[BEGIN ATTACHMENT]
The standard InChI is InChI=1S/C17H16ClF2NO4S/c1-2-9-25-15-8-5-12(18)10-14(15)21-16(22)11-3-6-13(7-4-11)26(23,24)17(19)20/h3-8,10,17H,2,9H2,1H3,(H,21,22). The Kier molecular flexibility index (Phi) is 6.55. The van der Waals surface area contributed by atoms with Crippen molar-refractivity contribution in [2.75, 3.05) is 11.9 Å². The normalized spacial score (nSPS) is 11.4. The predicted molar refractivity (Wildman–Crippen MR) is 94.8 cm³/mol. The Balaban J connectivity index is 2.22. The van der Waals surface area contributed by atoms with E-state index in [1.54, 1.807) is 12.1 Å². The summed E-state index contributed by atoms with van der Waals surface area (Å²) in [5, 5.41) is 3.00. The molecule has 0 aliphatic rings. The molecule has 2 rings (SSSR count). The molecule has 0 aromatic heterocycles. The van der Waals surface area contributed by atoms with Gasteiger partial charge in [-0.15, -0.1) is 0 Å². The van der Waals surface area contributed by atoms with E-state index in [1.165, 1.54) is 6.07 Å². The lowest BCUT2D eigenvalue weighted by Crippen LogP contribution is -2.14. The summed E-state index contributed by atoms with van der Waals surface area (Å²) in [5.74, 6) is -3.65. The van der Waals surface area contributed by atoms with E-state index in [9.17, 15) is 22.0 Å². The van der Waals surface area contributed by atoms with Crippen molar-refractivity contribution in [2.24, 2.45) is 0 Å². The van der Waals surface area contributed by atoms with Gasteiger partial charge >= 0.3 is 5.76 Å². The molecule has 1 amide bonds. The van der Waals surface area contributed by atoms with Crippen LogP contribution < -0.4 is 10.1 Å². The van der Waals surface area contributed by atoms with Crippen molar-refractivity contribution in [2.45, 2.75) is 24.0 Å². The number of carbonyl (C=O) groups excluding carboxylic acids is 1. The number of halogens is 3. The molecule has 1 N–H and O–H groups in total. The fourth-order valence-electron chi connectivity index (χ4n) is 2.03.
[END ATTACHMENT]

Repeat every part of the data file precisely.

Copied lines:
The standard InChI is InChI=1S/C17H16ClF2NO4S/c1-2-9-25-15-8-5-12(18)10-14(15)21-16(22)11-3-6-13(7-4-11)26(23,24)17(19)20/h3-8,10,17H,2,9H2,1H3,(H,21,22). The Kier molecular flexibility index (Phi) is 6.55. The van der Waals surface area contributed by atoms with Crippen molar-refractivity contribution in [2.75, 3.05) is 11.9 Å². The normalized spacial score (nSPS) is 11.4. The predicted molar refractivity (Wildman–Crippen MR) is 94.8 cm³/mol. The Balaban J connectivity index is 2.22. The van der Waals surface area contributed by atoms with E-state index in [1.54, 1.807) is 12.1 Å². The summed E-state index contributed by atoms with van der Waals surface area (Å²) in [5, 5.41) is 3.00. The molecule has 0 aliphatic rings. The molecule has 2 rings (SSSR count). The molecule has 0 aromatic heterocycles. The van der Waals surface area contributed by atoms with Gasteiger partial charge in [-0.15, -0.1) is 0 Å². The van der Waals surface area contributed by atoms with E-state index in [1.165, 1.54) is 6.07 Å². The lowest BCUT2D eigenvalue weighted by Crippen LogP contribution is -2.14. The summed E-state index contributed by atoms with van der Waals surface area (Å²) in [5.74, 6) is -3.65. The van der Waals surface area contributed by atoms with E-state index in [9.17, 15) is 22.0 Å². The van der Waals surface area contributed by atoms with Crippen molar-refractivity contribution in [2.24, 2.45) is 0 Å². The van der Waals surface area contributed by atoms with Gasteiger partial charge >= 0.3 is 5.76 Å². The molecule has 1 amide bonds. The van der Waals surface area contributed by atoms with Crippen LogP contribution < -0.4 is 10.1 Å². The van der Waals surface area contributed by atoms with Crippen molar-refractivity contribution in [2.45, 2.75) is 24.0 Å². The number of carbonyl (C=O) groups excluding carboxylic acids is 1. The number of halogens is 3. The molecule has 1 N–H and O–H groups in total. The fourth-order valence-electron chi connectivity index (χ4n) is 2.03.